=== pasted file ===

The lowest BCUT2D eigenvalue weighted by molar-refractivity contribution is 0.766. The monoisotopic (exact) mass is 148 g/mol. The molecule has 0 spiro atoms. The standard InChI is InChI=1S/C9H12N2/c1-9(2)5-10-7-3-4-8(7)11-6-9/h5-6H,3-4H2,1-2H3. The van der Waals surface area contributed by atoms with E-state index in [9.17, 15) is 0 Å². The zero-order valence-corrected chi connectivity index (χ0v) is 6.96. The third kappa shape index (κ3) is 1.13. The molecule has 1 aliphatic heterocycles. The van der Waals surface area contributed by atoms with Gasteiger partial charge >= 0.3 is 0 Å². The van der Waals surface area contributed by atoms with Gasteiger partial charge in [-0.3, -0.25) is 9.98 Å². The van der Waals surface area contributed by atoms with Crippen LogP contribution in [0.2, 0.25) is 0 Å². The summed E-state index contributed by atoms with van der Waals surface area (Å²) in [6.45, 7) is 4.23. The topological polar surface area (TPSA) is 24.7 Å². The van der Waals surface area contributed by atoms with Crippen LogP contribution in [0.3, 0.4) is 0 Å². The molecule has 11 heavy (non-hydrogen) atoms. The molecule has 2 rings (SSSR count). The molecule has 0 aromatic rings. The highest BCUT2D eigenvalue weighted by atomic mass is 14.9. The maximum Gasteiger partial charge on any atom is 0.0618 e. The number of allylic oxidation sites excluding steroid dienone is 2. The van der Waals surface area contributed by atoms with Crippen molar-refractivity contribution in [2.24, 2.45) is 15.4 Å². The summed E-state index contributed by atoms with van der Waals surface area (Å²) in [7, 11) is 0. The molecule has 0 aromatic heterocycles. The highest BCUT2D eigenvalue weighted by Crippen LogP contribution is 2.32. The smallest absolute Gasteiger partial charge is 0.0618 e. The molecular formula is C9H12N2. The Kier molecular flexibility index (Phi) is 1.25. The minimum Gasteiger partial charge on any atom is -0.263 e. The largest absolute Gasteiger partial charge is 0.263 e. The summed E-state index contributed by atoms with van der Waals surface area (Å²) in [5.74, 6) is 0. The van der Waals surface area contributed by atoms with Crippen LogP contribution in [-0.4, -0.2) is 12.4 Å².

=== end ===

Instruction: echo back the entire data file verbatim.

The lowest BCUT2D eigenvalue weighted by molar-refractivity contribution is 0.766. The monoisotopic (exact) mass is 148 g/mol. The molecule has 0 spiro atoms. The standard InChI is InChI=1S/C9H12N2/c1-9(2)5-10-7-3-4-8(7)11-6-9/h5-6H,3-4H2,1-2H3. The van der Waals surface area contributed by atoms with E-state index in [9.17, 15) is 0 Å². The zero-order valence-corrected chi connectivity index (χ0v) is 6.96. The third kappa shape index (κ3) is 1.13. The molecule has 1 aliphatic heterocycles. The van der Waals surface area contributed by atoms with Gasteiger partial charge >= 0.3 is 0 Å². The van der Waals surface area contributed by atoms with Gasteiger partial charge in [-0.3, -0.25) is 9.98 Å². The van der Waals surface area contributed by atoms with Crippen LogP contribution in [0.2, 0.25) is 0 Å². The summed E-state index contributed by atoms with van der Waals surface area (Å²) in [6.45, 7) is 4.23. The topological polar surface area (TPSA) is 24.7 Å². The van der Waals surface area contributed by atoms with Crippen LogP contribution in [0.3, 0.4) is 0 Å². The molecule has 11 heavy (non-hydrogen) atoms. The molecule has 2 rings (SSSR count). The molecule has 0 aromatic rings. The highest BCUT2D eigenvalue weighted by atomic mass is 14.9. The maximum Gasteiger partial charge on any atom is 0.0618 e. The number of allylic oxidation sites excluding steroid dienone is 2. The van der Waals surface area contributed by atoms with Crippen molar-refractivity contribution in [2.24, 2.45) is 15.4 Å². The summed E-state index contributed by atoms with van der Waals surface area (Å²) in [7, 11) is 0. The molecule has 0 aromatic heterocycles. The highest BCUT2D eigenvalue weighted by Crippen LogP contribution is 2.32. The smallest absolute Gasteiger partial charge is 0.0618 e. The molecular formula is C9H12N2. The Kier molecular flexibility index (Phi) is 1.25. The minimum Gasteiger partial charge on any atom is -0.263 e. The largest absolute Gasteiger partial charge is 0.263 e. The summed E-state index contributed by atoms with van der Waals surface area (Å²) in [5.74, 6) is 0. The van der Waals surface area contributed by atoms with Crippen LogP contribution in [-0.4, -0.2) is 12.4 Å².